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Updated Jun 13, 2024, 5:13pm EDT
businessnet zeroNorth America
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Semafor Signals

Tesla CEO Elon Musk’s $46B pay package approved but legal woes remain

Insights from ARKInvest, The Wall Street Journal, and Bloomberg

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Elon Musk
REUTERS/David Swanson
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The News

Tesla CEO Elon Musk’s pay package worth billions of dollars has been approved by shareholders, a potential boon for the CEO in an ongoing legal fight that could see him take home one of the largest compensation deals in history.

In January, a Delaware judge ruled that Musk’s pay deal was invalid. The deal was negotiated in 2018 and said Musk could only be paid in stocks that he could not sell for five years. At close of markets on Wednesday, the pay package was worth $46.8 billion.

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The court may be more persuaded to reinstate it now that shareholders have re-ratified the deal.

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Key investors still consider Musk ‘best salesman’

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ARKInvest

Elon Musk can take credit for Tesla’s exponential growth in the last decade, and he remains the company’s “best salesman,” argued Cathie Wood, the CEO of ARKInvest managing firm, of which Tesla holds multiple funds. Musk’s celebrity status was essentially free advertising for Tesla and helped build a global reputation that has benefited shareholders, with Tesla stock prices nearly 10 times higher now than five years ago despite substantial Chinese competition, she said. The salary deal also means that Musk will not be able to cash in on his options for at least five years, which means he would be tied to Tesla during a “crucial period” as it develops autonomous driving software.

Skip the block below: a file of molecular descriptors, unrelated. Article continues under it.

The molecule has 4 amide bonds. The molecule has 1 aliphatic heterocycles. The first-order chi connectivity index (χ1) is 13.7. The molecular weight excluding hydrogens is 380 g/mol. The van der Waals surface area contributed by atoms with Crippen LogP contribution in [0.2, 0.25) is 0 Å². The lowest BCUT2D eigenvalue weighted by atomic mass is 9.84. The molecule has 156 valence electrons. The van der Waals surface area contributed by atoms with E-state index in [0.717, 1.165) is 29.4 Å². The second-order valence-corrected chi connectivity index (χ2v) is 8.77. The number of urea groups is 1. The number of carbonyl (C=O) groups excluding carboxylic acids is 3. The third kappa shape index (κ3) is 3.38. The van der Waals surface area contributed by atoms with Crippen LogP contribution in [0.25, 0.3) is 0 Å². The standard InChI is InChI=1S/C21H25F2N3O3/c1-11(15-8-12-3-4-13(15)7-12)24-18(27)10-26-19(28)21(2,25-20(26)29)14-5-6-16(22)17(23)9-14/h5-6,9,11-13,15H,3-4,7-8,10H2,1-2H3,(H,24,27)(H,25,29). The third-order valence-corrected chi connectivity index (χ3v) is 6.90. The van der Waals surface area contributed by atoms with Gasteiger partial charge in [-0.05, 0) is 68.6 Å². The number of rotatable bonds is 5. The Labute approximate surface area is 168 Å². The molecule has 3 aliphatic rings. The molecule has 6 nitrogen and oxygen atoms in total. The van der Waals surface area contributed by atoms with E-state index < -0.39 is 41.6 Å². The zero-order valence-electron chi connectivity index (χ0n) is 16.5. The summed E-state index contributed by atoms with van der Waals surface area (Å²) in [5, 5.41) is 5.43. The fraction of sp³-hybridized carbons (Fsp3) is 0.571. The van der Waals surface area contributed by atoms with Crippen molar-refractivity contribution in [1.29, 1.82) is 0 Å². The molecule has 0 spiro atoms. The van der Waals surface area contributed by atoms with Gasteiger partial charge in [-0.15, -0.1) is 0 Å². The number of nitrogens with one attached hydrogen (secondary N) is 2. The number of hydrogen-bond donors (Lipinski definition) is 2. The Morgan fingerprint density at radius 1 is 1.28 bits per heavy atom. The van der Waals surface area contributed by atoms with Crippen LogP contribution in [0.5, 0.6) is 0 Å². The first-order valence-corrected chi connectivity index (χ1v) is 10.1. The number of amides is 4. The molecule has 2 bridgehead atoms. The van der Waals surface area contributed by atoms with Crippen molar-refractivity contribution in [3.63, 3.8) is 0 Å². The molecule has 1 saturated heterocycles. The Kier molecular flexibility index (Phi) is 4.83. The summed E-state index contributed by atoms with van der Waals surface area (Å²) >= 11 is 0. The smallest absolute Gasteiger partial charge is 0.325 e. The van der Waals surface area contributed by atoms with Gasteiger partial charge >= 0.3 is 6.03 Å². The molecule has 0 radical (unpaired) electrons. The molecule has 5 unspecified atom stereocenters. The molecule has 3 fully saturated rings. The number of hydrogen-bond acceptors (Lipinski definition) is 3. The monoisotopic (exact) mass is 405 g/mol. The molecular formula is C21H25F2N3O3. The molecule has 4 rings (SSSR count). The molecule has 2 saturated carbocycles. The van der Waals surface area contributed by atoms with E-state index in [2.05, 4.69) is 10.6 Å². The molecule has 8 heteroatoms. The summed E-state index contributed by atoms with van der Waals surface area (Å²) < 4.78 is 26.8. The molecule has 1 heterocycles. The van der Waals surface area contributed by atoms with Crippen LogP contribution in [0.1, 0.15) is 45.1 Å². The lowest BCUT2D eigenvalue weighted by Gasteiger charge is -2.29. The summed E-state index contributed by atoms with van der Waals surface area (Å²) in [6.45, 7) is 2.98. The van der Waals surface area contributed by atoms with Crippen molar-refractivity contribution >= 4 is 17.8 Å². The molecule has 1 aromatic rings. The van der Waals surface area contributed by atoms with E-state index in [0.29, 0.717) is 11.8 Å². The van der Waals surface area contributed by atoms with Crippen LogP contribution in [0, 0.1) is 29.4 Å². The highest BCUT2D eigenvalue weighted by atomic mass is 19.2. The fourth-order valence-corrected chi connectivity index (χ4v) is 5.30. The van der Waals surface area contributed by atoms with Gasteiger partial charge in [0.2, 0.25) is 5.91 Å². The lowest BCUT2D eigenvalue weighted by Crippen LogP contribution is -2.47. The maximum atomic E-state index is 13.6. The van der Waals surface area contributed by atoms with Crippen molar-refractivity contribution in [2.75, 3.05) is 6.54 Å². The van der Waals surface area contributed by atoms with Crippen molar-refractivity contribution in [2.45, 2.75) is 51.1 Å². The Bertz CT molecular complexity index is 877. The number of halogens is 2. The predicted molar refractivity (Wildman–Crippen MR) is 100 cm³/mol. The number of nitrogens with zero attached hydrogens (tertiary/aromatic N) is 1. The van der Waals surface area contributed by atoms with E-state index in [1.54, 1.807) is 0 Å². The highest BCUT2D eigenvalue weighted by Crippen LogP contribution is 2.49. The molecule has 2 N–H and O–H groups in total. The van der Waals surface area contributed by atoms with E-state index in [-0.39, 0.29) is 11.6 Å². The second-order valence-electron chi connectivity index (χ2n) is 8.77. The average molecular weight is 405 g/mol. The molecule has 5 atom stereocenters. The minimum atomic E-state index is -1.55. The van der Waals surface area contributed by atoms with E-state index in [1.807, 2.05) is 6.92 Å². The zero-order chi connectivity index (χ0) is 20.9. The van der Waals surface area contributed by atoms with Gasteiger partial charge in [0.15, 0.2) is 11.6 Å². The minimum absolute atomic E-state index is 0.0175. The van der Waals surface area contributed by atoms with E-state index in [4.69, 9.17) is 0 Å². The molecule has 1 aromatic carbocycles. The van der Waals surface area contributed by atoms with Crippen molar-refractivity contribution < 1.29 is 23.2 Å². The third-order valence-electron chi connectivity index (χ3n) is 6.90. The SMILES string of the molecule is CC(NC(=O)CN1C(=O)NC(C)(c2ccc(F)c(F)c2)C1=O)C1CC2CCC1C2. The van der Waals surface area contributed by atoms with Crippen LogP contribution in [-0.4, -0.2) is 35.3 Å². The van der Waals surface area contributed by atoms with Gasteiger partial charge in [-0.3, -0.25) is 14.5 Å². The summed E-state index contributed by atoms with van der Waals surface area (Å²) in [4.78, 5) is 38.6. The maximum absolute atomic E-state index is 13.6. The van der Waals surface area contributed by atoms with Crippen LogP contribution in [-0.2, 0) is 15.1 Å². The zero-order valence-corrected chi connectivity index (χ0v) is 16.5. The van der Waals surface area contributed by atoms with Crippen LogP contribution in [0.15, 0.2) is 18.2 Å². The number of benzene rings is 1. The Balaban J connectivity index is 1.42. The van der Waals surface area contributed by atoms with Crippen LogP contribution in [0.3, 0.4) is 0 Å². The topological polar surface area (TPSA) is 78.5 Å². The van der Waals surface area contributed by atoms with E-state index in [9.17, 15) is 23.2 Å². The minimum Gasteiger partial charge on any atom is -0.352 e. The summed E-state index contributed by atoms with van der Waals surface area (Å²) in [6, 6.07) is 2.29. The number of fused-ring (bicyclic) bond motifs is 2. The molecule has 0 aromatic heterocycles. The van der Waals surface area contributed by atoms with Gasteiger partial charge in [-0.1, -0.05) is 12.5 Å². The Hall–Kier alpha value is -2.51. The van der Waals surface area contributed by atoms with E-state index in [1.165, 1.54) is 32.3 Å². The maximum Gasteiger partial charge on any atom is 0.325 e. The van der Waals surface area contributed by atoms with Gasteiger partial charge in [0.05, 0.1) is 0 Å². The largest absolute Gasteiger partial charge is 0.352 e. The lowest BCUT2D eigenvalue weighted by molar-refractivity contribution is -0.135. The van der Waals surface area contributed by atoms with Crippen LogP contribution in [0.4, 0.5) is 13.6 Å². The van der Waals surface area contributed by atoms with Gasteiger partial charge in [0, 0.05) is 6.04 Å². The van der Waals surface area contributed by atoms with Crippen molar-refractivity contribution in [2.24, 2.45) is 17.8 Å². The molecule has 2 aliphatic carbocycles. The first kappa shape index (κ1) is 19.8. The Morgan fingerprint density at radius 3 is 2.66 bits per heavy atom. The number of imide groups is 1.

Musk may have a corporate governance problem

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The Wall Street Journal

At the heart of the salary debacle is a “corporate-governance problem,” columnist Stephen Wilmot wrote in The Wall Street Journal. In recent years, Musk has used Tesla to invest in things he cares about, like AI and robots, and he “runs Tesla like a family business,” retaining firm control over its business interests, Wilmot wrote. Corporate governance exists “to protect minority shareholders from being exploited by powerful insiders,” and the way that Musk has run Tesla suggests that he wants to “take money from Tesla’s minorities” to fund his other businesses, most notably xAI and X, formerly Twitter. Tesla’s board — which is supposed to look after its shareholders — is “under Musk’s thumb,” and shareholders have no one to look out for them except themselves.

Vote may be more symbolic than anything else

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Bloomberg

Legal scholars agree that while a “yes” vote could help Tesla’s appeal against the Delaware judge’s decision, it cannot directly reverse the decision and carries “more symbolic weight than legal power,” Bloomberg reported. Also part of Tesla’s plan is to move its state of jurisdiction to Texas, where the company is headquartered. But the compensation fiasco cannot be “wiped out with some kind of redo,” said one corporate governance law expert, and it will likely not convince the Delaware Supreme Court to rule in favor of Musk’s appeal. Texas courts could be more sympathetic with Musk, but he would need to restart his compensation legal battles all over again in Texas, the expert said.

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